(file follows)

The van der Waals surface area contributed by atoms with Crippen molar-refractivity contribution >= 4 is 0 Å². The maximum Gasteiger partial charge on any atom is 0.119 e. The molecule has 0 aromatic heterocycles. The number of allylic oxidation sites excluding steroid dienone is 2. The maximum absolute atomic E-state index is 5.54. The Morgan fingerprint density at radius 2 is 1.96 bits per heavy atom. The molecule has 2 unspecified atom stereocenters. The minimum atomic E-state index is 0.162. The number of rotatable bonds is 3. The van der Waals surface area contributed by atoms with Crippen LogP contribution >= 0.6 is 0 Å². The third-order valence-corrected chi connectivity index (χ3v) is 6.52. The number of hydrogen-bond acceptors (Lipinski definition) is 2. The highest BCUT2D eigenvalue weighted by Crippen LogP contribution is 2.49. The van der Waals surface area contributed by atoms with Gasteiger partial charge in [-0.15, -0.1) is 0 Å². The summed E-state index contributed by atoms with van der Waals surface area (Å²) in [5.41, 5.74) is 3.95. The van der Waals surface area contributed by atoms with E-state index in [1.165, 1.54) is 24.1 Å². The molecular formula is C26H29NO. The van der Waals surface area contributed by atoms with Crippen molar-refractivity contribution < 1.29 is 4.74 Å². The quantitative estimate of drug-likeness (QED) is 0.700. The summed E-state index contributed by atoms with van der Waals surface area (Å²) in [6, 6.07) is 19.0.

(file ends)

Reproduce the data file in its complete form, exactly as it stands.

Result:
The van der Waals surface area contributed by atoms with Crippen molar-refractivity contribution >= 4 is 0 Å². The maximum Gasteiger partial charge on any atom is 0.119 e. The molecule has 0 aromatic heterocycles. The number of allylic oxidation sites excluding steroid dienone is 2. The maximum absolute atomic E-state index is 5.54. The Morgan fingerprint density at radius 2 is 1.96 bits per heavy atom. The molecule has 2 unspecified atom stereocenters. The minimum atomic E-state index is 0.162. The number of rotatable bonds is 3. The van der Waals surface area contributed by atoms with Crippen LogP contribution >= 0.6 is 0 Å². The third-order valence-corrected chi connectivity index (χ3v) is 6.52. The number of hydrogen-bond acceptors (Lipinski definition) is 2. The highest BCUT2D eigenvalue weighted by Crippen LogP contribution is 2.49. The van der Waals surface area contributed by atoms with Gasteiger partial charge in [-0.15, -0.1) is 0 Å². The summed E-state index contributed by atoms with van der Waals surface area (Å²) in [5.41, 5.74) is 3.95. The van der Waals surface area contributed by atoms with E-state index in [1.165, 1.54) is 24.1 Å². The molecular formula is C26H29NO. The van der Waals surface area contributed by atoms with Crippen molar-refractivity contribution < 1.29 is 4.74 Å². The quantitative estimate of drug-likeness (QED) is 0.700. The summed E-state index contributed by atoms with van der Waals surface area (Å²) in [6, 6.07) is 19.0.